Gov. Murphy Makes It Official: Central Jersey Exists

By: Paige Britt, Follow South Jersey Intern

Governor Murphy signs legislation designating a “Central Jersey” tourism region via the Division of Travel and Tourism at the Wallace House & Old Dutch Parsonage State Historic Site, Somerville NJ, Thursday August 24 2023. (Rich Hundley III/Governor’s Office)

SOUTH JERSEY – In New Jersey, there are some things that have been long and greatly debated; Taylor Ham vs. pork roll, sub vs. hoagie, the Philadelphia Eagles vs. the New York Giants. All of these questions essentially determine if a person is from North or South Jersey. One question that these two groups of people can seem to agree on is this: Does Central Jersey exist? While the consensus seems to be an astounding no from the North and South, Governor Phil Murphy has something else to say on the topic. 

On August 24 Governor Phil Murphy signed a bill declaring that Central Jersey exists in order to promote state tourism. The Division of Travel and Tourism was ordered to redraw the state tourism map in order to officially specify the region of Central Jersey. Central Jersey is currently defined as including Hunterdon, Mercer, Middlesex, and Somerset counties. Union and Ocean counties are still unofficially claimed and a part of the ongoing “Central Jersey” debate.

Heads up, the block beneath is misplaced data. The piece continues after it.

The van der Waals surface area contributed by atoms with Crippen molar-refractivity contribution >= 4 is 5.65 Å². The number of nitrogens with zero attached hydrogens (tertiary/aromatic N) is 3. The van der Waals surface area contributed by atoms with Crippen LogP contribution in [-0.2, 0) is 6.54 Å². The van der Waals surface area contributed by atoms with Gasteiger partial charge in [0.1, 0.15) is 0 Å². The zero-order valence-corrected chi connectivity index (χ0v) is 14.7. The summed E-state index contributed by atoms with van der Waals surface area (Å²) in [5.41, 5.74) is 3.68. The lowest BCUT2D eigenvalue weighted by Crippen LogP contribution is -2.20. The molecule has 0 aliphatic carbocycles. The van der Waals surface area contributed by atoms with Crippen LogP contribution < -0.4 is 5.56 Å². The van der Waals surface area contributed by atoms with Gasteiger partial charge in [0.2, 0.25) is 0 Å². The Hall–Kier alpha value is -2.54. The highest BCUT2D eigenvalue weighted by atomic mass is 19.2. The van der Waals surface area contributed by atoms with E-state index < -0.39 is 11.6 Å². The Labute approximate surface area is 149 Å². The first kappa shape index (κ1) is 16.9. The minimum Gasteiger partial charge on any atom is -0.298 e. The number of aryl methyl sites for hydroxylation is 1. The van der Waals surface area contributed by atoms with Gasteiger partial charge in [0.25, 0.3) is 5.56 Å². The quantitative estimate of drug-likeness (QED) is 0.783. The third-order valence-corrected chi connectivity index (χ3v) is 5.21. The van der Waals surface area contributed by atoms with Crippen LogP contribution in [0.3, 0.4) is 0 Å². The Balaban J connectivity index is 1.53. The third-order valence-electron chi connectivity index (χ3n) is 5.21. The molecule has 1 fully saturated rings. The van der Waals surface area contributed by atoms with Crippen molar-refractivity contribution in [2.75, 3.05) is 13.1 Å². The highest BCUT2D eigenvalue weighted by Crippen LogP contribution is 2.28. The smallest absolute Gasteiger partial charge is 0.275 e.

Governor Murphy defended the decision to recognize Central Jersey, noting the area’s history and beauty. 

“Today, we settle the decades-old debate once and for all: Central Jersey exists,” Gov. Murphy said in a press release. “The region has a rich history dating back to the American Revolution, with a legacy graced by historical figures like George Washington. And today, Central Jersey is home to some of the nation’s leading public universities and host to beautiful agricultural landscapes and activities for tourists to immerse themselves in. We eagerly anticipate the opportunity to share these wonders with the world.”.

As for residents in Central Jersey, they are ecstatic to be recognized as their own region. Eric Miller, born and raised in Jackson, New Jersey, explained the excitement felt amongst himself and his neighbors over the decision. 

“This is great news and is currently being celebrated all across Central Jersey,” Miller said. “Central Jersey is prepared to take on the role of mediator between heavily debated North and South Jersey topics, including (but not limited to) the pork roll vs. Taylor ham debate.”

While the people of North, South, and now Central Jersey, may never truly find common ground, there is one thing all New Jerseyans can agree on; their love of Wawa.

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